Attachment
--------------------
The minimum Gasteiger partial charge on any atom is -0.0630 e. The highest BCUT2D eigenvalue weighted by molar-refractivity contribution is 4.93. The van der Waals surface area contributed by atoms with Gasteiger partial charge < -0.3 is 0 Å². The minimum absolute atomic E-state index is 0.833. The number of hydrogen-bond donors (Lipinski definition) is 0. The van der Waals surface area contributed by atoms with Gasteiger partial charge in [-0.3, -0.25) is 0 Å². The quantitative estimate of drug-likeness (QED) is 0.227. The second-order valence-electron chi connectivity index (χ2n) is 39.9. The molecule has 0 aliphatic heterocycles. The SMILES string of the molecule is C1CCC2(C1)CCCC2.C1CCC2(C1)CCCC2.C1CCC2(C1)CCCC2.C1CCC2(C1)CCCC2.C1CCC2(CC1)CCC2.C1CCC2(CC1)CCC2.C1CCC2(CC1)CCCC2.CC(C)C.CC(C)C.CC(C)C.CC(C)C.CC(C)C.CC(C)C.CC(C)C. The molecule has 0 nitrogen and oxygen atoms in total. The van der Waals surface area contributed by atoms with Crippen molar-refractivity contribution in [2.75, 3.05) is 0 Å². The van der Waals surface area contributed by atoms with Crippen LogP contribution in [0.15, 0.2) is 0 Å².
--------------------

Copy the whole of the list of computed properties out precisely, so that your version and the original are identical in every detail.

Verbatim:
The minimum Gasteiger partial charge on any atom is -0.0630 e. The highest BCUT2D eigenvalue weighted by molar-refractivity contribution is 4.93. The van der Waals surface area contributed by atoms with Gasteiger partial charge < -0.3 is 0 Å². The minimum absolute atomic E-state index is 0.833. The number of hydrogen-bond donors (Lipinski definition) is 0. The van der Waals surface area contributed by atoms with Gasteiger partial charge in [-0.3, -0.25) is 0 Å². The quantitative estimate of drug-likeness (QED) is 0.227. The second-order valence-electron chi connectivity index (χ2n) is 39.9. The molecule has 0 aliphatic heterocycles. The SMILES string of the molecule is C1CCC2(C1)CCCC2.C1CCC2(C1)CCCC2.C1CCC2(C1)CCCC2.C1CCC2(C1)CCCC2.C1CCC2(CC1)CCC2.C1CCC2(CC1)CCC2.C1CCC2(CC1)CCCC2.CC(C)C.CC(C)C.CC(C)C.CC(C)C.CC(C)C.CC(C)C.CC(C)C. The molecule has 0 nitrogen and oxygen atoms in total. The van der Waals surface area contributed by atoms with Crippen molar-refractivity contribution in [2.75, 3.05) is 0 Å². The van der Waals surface area contributed by atoms with Crippen LogP contribution in [0.15, 0.2) is 0 Å².